In a follow-up conversation I had with Ayanna Pressley, a brilliant African-American City Councilor who spoke at the event, I lamented that the audience wasn’t as diverse as we wanted it to be, and she told me, “you are acting like a woman!” I was startled. What did she mean? She told me that the event was a great success, but I was focusing on the negative. “We’ll work on that for next year”, she reassured me.
Photos/Video: 1. Woman doing limbo at Nate Smith House, affordable housing for elders. Band was Tempo International Rhythm Section. 2. Sterling Rhyne performing at home of Betsaida Gutierrez, housing activist. Photo credit: Sam Sacks. 3. JP Porchfest banner, created by Hyde Square Task Force Youth Leaders 4. Damn Tall Buildings. Photo credit: Damn Tall Buildings (selfie!) 5. The Amy Hoffman. Photo credit: Jane Akiba 6. Guts and Buttons. Photo credit: Sue Dorfman 7. Cornell Coley and Hyde Square Task Force. Photo credit: Jane Akiba 8. Filmmakers planning Porchfest videos 9. Son of Chris Antonowich, Riding Shot Gun. Photo credit: Sue Dorfman 10. Video, Rick Berlin and Nickel and Dime Band: “I Love My Street”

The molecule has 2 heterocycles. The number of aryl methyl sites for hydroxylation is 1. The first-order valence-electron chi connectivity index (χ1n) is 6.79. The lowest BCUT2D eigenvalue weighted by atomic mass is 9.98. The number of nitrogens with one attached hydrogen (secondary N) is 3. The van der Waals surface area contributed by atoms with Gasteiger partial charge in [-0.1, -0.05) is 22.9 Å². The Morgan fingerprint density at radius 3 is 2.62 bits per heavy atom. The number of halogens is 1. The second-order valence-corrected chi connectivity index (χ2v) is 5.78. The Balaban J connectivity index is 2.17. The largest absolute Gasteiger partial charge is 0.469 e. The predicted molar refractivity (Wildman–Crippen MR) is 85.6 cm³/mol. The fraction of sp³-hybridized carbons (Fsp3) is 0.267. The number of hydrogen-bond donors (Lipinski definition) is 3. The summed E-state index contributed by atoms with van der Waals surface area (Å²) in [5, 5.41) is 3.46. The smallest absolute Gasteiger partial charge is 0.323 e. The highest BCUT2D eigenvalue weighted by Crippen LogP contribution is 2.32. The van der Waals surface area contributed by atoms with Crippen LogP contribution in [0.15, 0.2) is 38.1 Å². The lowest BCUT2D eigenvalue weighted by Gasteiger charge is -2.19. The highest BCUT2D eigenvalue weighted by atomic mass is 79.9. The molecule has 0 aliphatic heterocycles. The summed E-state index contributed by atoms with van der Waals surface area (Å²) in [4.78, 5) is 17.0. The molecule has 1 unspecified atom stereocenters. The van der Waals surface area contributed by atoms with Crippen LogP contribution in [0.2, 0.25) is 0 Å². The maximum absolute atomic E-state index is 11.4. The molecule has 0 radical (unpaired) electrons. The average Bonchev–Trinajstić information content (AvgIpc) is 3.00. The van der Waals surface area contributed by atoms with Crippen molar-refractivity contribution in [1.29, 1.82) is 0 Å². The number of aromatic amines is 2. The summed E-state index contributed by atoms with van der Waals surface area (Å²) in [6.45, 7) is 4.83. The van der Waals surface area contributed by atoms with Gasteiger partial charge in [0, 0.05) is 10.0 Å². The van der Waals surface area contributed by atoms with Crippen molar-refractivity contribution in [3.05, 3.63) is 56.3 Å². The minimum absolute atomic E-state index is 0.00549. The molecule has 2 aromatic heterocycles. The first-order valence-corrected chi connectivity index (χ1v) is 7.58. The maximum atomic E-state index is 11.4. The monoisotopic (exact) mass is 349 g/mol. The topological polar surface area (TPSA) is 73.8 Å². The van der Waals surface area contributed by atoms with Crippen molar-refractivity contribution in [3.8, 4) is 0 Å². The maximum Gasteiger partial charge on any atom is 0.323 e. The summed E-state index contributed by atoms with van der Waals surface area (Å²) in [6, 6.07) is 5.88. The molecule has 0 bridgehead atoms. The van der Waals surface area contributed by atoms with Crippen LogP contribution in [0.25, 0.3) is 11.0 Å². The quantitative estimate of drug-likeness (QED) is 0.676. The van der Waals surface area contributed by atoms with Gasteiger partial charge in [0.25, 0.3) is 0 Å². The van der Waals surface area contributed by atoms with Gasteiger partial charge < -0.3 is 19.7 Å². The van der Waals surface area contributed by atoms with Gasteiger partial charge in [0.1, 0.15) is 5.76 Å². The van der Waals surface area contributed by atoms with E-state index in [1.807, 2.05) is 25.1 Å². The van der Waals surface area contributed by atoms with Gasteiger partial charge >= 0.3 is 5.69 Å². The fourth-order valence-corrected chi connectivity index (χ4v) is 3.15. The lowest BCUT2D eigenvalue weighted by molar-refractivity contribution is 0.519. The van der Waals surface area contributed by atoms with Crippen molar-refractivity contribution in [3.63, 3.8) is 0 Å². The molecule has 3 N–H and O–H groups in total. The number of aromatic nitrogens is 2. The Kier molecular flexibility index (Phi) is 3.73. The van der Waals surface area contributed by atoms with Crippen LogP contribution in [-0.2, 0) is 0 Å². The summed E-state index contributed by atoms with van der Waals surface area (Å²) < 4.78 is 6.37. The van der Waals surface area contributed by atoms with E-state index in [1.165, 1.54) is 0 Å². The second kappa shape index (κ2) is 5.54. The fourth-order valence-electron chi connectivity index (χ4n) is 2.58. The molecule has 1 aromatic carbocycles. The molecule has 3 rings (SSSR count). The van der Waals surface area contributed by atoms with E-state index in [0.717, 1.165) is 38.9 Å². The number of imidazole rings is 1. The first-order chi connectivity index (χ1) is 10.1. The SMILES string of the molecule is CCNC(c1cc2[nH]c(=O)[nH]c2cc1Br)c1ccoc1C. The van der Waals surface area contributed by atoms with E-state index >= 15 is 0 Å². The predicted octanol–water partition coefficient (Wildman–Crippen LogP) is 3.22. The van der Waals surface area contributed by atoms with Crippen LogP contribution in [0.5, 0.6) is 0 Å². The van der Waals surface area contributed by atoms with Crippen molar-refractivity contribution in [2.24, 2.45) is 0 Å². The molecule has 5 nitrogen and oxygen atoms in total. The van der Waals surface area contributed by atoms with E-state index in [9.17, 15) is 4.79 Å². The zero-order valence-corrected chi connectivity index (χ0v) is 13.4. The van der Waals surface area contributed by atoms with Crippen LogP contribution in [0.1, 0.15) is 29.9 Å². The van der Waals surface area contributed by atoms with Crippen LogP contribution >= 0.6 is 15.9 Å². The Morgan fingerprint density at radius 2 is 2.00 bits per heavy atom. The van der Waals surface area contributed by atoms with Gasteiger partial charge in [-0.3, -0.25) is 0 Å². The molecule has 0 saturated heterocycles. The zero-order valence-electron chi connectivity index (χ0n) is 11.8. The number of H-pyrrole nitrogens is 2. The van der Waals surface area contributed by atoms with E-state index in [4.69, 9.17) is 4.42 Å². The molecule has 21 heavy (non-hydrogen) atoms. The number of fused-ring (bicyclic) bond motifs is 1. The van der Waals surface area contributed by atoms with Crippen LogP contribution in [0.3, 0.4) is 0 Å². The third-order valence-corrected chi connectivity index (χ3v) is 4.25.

Writing is a solo act, but for those in attendance at the conference of the Association of Writers and Writing Programs, or AWP (https://www.awpwriter.org/) this past weekend, you’d think it was one big party, with over 12,000 people moving through the sterile hallways of Boston’s massive Hynes Convention Center to attend hundreds of sessions. I had been forewarned that this event was downright overwhelming. So before I stepped foot into the Hynes, I carefully studied the program, selected sessions that fit my criteria, and found out exactly where they were physically located. Getting lost in the Convention Center was not on my agenda! As it turned out, this surgical approach served me well.